What, you may ask, makes this so special and WHY, Tricia, are you emphasizing the “BIG” part of this?  Well, this was no ordinary project.  In summary – 265 international volunteers came together during the same 5 days in Battambang province to build 23 houses for deserving homeowners.  If that doesn’t qualify as BIG I’m not sure what does.

From time to time, countries who are working with Habitat for Humanity decide to put on a special event and focus their resources on helping lots of families at the same time.  It’s their way of boosting their capacity and serving as many homeowners as possible!   This event, known as a “Big” or “Blitz” Build, is not only a mechanism by which homes are constructed, but also serves to build a bigger community of volunteers.  Here’s a little bit of information from Habitat for Humanity Cambodia on this years event.

During this year’s Cambodia Big Build, 17 teams of 2-40 volunteers each from 6 different countries participated.  The largest groups came from the US, Canada and New Zealand, but volunteers from Australia, Great Britain, Hong Kong were there to contribute too!  Here’s a photo of most of the group – wow.

Because of the size of the group, the logistics were obviously very different than most of the other projects on which I’ve participated.  Instead of spending a week in the most remote corner of Kyrgyzstan, Zambia or China where few tourists ever travel, we created our own international convey descending on Siem Reap and Battambang en masse.  We spent time not just learning about the local culture, but meeting new volunteers from home too.  It was great fun!  Well…once we got going.  We arrived in Siem Reap and traveled by 14 buses for about 3 hours to reach Battambang.  Upon arrival, let’s just say the check in area was a little overwhelming…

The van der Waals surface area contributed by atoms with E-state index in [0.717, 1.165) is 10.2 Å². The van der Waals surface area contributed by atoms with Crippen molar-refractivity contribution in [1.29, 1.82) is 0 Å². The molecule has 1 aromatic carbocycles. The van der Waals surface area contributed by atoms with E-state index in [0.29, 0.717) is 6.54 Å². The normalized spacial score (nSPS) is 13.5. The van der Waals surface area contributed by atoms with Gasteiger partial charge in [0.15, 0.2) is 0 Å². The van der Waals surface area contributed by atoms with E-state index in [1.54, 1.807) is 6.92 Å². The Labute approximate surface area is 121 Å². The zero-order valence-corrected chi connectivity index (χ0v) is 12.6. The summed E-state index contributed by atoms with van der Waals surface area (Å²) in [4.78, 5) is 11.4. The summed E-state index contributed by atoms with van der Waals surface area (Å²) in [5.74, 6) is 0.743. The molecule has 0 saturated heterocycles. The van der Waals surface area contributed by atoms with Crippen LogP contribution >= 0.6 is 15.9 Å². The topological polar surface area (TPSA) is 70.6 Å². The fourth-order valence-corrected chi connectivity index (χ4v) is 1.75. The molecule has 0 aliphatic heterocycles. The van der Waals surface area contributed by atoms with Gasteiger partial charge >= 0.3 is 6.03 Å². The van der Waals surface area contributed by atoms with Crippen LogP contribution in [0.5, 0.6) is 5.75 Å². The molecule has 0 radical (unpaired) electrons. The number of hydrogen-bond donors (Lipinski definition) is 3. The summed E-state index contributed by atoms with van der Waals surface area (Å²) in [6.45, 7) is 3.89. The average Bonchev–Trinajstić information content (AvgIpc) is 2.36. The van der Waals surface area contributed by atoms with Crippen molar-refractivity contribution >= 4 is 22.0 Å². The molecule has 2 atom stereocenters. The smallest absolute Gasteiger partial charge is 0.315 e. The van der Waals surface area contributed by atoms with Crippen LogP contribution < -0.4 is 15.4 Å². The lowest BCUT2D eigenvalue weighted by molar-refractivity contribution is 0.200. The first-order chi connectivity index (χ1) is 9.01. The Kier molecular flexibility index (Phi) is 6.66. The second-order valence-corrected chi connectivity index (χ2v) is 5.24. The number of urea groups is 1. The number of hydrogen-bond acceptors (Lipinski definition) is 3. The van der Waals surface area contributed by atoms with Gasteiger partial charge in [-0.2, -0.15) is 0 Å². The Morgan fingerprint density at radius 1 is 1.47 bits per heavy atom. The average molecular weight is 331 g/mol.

We were welcomed to Cambodia with a dinner and presentation at the Governor’s Palace.  We learned about the work of HFH Cambodia, enjoyed a good meal, and were treated to some traditional Cambodian music and dance!

  

The next morning, it was finally time to get started building those 23 homes.  We loaded up our buses again and traveled about 20 minutes from the hotel to the work community – complete with police escort!  There was more ceremony for us before the hard work started – HFH Cambodia presented each volunteer with a traditional scarf and then we gathered in the lunch tent for another presentation.  Let’s just say that seeing so many people together in the same place at the same time for the same purpose was inspiring.